What I do think is sort of Dutch is that we are used to relatively small pieces of furniture, because most of us don't live in super big homes. When I see an American home, the rooms and furniture to me often seem so large and 'kingsize'! The baby bed is also a very typical European/Dutch design from the 1950s, these beds can still be found very easily through auctions and in thrift shops, because everyone had similar beds back in the day.

The "Terlenka" elephant is an item that I always associate with you because I've seen it in your Flickr stream and in other images of your's. What is the story behind it and what does "Terlenka" mean? It's wonderful. Yes, it's quite a beloved find! I once found it in a second hand shop, it was pretty expensive but I just couldn't get it out of my head again after I saw it for the first time. It just had to be mine, and no matter how many emails I receive from people who want to buy it, I think it'll never leave the family (at least that's what I hope!). It used to be in our living room, but I thought it would be such a joyful thing for Rosa to look at and play with once she's a bit older (maybe she can even sit on it? ;)) that I moved it to her room. Terlenka used to be a certain type of fabric that was made in the Netherlands in the 1950s/1960s, this elephant was their logo and this big one was used as an advertorial object.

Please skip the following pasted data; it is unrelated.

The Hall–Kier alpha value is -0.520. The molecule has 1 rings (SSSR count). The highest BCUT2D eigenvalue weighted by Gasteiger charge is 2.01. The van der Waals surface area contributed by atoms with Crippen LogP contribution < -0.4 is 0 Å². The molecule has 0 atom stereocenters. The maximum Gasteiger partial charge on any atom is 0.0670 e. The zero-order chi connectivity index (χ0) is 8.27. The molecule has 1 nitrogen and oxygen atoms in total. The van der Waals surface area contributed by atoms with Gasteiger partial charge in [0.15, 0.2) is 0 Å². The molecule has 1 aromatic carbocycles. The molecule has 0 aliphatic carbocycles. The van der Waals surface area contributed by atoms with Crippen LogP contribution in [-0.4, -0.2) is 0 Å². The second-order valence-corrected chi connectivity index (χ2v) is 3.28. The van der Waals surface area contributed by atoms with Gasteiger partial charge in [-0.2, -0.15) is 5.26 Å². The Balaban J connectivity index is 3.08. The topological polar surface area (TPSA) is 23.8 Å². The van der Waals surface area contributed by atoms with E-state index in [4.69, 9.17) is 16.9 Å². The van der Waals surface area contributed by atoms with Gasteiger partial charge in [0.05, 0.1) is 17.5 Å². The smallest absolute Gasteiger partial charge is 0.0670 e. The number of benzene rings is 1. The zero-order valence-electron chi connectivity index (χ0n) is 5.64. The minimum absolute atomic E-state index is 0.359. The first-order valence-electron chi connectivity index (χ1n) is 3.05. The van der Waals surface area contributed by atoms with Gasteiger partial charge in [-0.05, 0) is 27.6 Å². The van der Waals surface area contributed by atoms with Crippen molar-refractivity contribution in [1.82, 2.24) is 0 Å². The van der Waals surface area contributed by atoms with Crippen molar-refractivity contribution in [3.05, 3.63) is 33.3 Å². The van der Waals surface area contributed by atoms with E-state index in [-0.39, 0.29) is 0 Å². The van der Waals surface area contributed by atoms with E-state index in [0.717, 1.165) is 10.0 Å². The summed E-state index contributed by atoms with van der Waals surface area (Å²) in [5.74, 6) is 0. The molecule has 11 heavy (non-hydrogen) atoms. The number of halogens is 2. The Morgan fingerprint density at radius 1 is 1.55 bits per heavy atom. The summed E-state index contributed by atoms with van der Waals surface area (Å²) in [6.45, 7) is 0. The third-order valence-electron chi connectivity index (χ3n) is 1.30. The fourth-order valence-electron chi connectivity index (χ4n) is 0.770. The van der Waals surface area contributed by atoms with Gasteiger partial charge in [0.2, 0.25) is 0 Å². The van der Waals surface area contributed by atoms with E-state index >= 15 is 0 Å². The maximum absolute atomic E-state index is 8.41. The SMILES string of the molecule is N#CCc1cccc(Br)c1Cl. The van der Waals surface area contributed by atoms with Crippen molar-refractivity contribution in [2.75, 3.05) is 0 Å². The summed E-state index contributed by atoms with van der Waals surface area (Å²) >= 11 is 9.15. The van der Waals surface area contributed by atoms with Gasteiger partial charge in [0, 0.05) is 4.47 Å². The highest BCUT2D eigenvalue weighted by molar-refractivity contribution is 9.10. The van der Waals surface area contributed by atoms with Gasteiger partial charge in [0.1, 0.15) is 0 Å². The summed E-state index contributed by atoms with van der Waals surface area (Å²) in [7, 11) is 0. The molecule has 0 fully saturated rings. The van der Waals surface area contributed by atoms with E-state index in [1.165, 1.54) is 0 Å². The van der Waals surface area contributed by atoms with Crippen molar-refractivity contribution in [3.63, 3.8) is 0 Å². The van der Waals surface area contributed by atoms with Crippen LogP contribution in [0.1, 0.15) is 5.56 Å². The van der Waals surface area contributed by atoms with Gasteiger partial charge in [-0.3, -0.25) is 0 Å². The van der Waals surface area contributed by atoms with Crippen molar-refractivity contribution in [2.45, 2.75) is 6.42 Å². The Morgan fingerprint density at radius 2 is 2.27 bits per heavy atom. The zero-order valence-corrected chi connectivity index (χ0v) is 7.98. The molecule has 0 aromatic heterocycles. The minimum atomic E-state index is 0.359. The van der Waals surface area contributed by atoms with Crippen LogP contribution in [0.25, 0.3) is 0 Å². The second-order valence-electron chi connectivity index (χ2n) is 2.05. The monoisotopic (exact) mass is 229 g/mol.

If money were no object, what's your dream source? I don't know really, it's not that I had all kinds of super expensive things on my wishlist that we couldn't buy. I just looked for the things I liked and found them within our budget. For example I found the bed for free many years ago (long before we had our baby, in fact I was even in a different relationship at that time!), I could pick it up for free somewhere and kept it all those years on my father's attic for a baby to come someday. When I was pregnant we painted it, so that was the only cost we had for the bed. But if it were more expensive, I would probably still have bought a similar bed since I like these beds so much! Same thing goes for the drawer, that wasn't super expensive either: I would also have wanted something like this if it were more expensive.

I guess if I had infinite resources, maybe I would have spent more on beautiful accessories (like from Ferm Living, I love all their stuff!) or on some more expensive curtains and bed linen. But I'm happy with what we have right now... So though I could definitely come up with some more expensive stuff that I would also like, it's fine the way it is now. Oh, I know one thing: maybe some beautiful artwork! Like a screenprint from Guusjes appeltaart.

Vintage flower wallpaper: De bonte kamer
Bed: vintage
Green cloud blanket: Farg & form Sweden
Dresser: vintage
Little red-yellow-blue wall cupboard: vintage
Yellow chair: Vintage Thonet chair
Deer coat rack: Pakhuis Oost
Little chair: Vintage gift (from England)
Crocheted blanket: Wood & Wool Stool
Scrapwood name plate: Wood & Wool stool
Toys: most vintage
Plush animals: etsy

Thanks, Nina!

(Images: Ninainvorm)